Schoeller Technologies AG's ecorepel® paraffin-based DWR finish offers a durable, effective, biodegradable alternative to fluorocarbon-based finishes.
By Janet Bealer Rodie, Managing Editor
"Paraffin chains have a certain repellent property. Modified paraffin can be bonded permanently to the fiber surface, and you can have the repellent property while using very few paraffin molecules to make a film that you can't feel but which is very durable and flexible," said Hans Kohn, COO, Schoeller Technologies. "There are other technologies in the market that are also PFC-free, but the structure of the molecules is too delicate. Also, they might have good performance on one fiber, but it could be that on another fiber, the performance is very low."
In testing against PFC and other non-PFC DWR finishes, ecorepel stands up well on both nylon/elastane and polyester fabrics, maintaining the same level of both water repellency and abrasion resistance through more than 10 home launderings and 10,000 abrasion cycles, and performing as well as or better than the other finishes at the end of the test - in some cases, considerably better. ecorepel's superior abrasion resistance performance compared with that of PFC finishes perhaps mitigates the fact that it is not oil-repellent, as are PFC finishes.
"Oil repellency is not an issue with outdoor apparel," Kohn said. "In the outdoor market, each brand has a premium line designed to go the limit, but 90 percent of consumers are average users who just need protection from the rain and cold during normal outdoor activity - this is the big-volume segment." Making a case for segmenting the markets in which repellency is promoted, he acknowledged, "There are some industrial markets that do require oil repellency, such as the military, oil and gas, and others."
Costwise, ecorepel technology is comparable to some of the less expensive branded DWR technologies. "The issue is more that there is an alternative that is probably cheaper and, in addition, is environmentally friendly," Kohn said.
Schoeller first offered ecorepel on its own fabrics, and now also is licensing the technology to other textile manufacturers. Licensees benefit from Schoeller's technical support and must comply with the company's strict quality standards. "We have collected knowledge from our own experience before we license the technology to other textile companies around world, so we know how to handle it to get good results," Kohn said.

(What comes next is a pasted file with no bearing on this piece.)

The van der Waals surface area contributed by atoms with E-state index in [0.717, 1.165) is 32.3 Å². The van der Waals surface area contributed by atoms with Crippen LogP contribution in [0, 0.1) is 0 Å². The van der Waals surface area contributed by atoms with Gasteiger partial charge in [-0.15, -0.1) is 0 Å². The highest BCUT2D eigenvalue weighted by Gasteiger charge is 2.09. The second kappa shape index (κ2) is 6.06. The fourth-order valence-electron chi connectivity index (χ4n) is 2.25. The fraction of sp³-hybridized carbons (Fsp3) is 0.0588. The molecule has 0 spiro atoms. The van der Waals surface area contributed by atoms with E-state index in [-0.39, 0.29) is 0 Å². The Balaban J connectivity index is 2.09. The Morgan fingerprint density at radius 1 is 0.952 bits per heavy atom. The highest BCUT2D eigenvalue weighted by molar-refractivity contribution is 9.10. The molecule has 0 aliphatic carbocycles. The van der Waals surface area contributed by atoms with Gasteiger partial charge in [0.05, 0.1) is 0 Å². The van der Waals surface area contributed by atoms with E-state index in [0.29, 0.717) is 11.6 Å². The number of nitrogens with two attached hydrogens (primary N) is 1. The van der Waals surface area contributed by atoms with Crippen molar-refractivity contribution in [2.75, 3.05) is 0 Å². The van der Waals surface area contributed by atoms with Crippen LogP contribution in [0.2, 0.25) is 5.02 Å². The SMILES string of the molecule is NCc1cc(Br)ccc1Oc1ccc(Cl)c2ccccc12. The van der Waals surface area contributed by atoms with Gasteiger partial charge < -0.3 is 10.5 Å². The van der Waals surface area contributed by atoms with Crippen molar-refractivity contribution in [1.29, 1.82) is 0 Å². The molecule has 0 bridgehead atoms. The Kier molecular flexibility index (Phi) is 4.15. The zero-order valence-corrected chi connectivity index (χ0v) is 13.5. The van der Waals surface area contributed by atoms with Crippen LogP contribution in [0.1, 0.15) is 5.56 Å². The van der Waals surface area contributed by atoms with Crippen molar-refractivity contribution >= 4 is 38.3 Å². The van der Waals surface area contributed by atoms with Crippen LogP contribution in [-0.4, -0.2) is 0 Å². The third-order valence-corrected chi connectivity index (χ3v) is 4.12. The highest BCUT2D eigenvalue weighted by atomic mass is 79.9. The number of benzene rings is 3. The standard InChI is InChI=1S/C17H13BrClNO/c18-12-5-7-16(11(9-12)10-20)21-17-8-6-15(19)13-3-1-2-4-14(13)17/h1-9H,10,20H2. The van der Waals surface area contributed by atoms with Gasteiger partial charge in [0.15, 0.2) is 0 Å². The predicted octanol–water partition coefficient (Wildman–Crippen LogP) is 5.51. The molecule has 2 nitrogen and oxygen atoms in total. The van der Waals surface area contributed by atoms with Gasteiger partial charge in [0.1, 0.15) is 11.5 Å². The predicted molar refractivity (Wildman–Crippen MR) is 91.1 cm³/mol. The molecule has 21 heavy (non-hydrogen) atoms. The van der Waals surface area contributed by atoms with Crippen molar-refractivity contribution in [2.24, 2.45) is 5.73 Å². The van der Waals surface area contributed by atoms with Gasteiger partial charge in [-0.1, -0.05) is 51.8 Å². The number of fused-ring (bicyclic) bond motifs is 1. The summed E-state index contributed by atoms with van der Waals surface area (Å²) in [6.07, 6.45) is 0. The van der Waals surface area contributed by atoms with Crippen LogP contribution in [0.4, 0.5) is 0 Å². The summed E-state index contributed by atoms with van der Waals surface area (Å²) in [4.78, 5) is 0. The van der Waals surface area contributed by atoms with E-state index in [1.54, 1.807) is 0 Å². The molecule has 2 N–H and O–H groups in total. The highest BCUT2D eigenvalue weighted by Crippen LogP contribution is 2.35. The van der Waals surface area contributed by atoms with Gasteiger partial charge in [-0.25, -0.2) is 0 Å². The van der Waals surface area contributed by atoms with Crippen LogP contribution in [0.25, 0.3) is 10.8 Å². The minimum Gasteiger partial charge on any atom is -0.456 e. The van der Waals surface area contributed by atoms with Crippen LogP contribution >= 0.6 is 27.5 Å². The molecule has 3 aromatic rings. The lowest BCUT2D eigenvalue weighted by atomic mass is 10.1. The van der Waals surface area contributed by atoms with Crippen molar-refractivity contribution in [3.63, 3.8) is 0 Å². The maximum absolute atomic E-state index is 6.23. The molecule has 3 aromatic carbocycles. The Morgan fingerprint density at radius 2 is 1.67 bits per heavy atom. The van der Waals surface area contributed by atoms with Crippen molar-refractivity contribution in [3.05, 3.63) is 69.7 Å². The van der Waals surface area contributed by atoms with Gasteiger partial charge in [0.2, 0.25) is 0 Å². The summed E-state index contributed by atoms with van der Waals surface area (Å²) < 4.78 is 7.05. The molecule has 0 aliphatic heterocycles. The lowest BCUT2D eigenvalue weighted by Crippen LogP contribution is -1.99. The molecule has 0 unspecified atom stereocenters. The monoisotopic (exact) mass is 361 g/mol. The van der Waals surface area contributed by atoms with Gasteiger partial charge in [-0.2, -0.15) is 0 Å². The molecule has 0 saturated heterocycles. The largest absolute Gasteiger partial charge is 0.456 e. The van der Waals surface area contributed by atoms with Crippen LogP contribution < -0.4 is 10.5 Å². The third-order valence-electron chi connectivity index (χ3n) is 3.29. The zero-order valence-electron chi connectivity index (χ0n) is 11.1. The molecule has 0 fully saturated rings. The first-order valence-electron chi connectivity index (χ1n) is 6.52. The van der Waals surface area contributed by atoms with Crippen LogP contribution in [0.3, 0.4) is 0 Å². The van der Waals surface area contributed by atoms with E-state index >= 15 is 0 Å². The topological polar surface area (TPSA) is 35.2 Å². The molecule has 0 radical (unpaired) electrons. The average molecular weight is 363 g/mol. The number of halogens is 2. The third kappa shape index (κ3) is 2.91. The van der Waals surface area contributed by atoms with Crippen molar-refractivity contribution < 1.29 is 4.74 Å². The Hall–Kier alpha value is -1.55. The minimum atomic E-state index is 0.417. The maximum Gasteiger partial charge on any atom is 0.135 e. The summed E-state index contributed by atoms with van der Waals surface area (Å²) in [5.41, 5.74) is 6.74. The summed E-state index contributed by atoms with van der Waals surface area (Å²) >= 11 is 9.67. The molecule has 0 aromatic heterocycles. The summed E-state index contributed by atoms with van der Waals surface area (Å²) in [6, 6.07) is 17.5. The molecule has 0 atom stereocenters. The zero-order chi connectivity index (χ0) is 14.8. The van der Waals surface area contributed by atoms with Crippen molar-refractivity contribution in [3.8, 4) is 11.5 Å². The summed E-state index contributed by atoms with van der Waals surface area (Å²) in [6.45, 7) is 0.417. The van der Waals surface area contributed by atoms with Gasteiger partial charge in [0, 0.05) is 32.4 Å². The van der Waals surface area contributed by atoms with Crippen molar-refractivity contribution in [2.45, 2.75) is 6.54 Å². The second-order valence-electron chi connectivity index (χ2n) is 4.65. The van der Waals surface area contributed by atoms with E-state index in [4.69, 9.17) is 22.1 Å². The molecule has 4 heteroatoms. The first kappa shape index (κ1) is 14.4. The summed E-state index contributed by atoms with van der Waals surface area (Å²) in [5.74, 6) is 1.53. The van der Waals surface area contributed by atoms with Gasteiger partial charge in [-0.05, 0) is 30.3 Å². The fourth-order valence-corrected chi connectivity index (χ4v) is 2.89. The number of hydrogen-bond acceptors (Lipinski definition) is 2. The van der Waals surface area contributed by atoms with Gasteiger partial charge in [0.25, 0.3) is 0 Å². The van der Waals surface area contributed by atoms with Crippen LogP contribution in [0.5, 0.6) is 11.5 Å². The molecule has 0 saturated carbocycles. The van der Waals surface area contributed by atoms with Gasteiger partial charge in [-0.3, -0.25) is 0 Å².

"We want to monitor its use by others and be involved in what they are doing and what finally comes to market. Our quality assurance system requires mills to send samples for approval according to our quality standards. The system starts from the chemistry and includes technical support, quality assurance and marketing of the brand. If we want to sell a successful environmentally friendly alternative, it's so important to tell the story in the right manner and to have really brilliant products that convince the consumer. If the consumer is disappointed, we lose this unique opportunity to change the market."
Products featuring ecorepel are already available in Europe. For example, Germany-based mass marketer Tchibo is using the finish on all of its water-repellent apparel. In the United States, Schoeller showed the technology at the recent Outdoor Retailer Summer Market in Salt Lake City, and Kohn said a major U.S. fashion and casual brand will be adopting ecorepel for its fall 2014 collection.
The technology has been recognized for its sustainable attributes, having won the OutDoor Industry Award 2013 in the category "Products of high ecological and sustainable value," which was presented at the most recent OutDoor exhibition in Germany. It also has been selected for inclusion in Material ConneXion's Material Library. In addition, it is compliant with OEKO-TEX® Standard 100 and the bluesign® standard, and Greenpeace has named ecorepel as a positive alternative to PFC finishes.
For more information about ecorepel®, contact Shannon Walton +208-424-5080; email@example.com.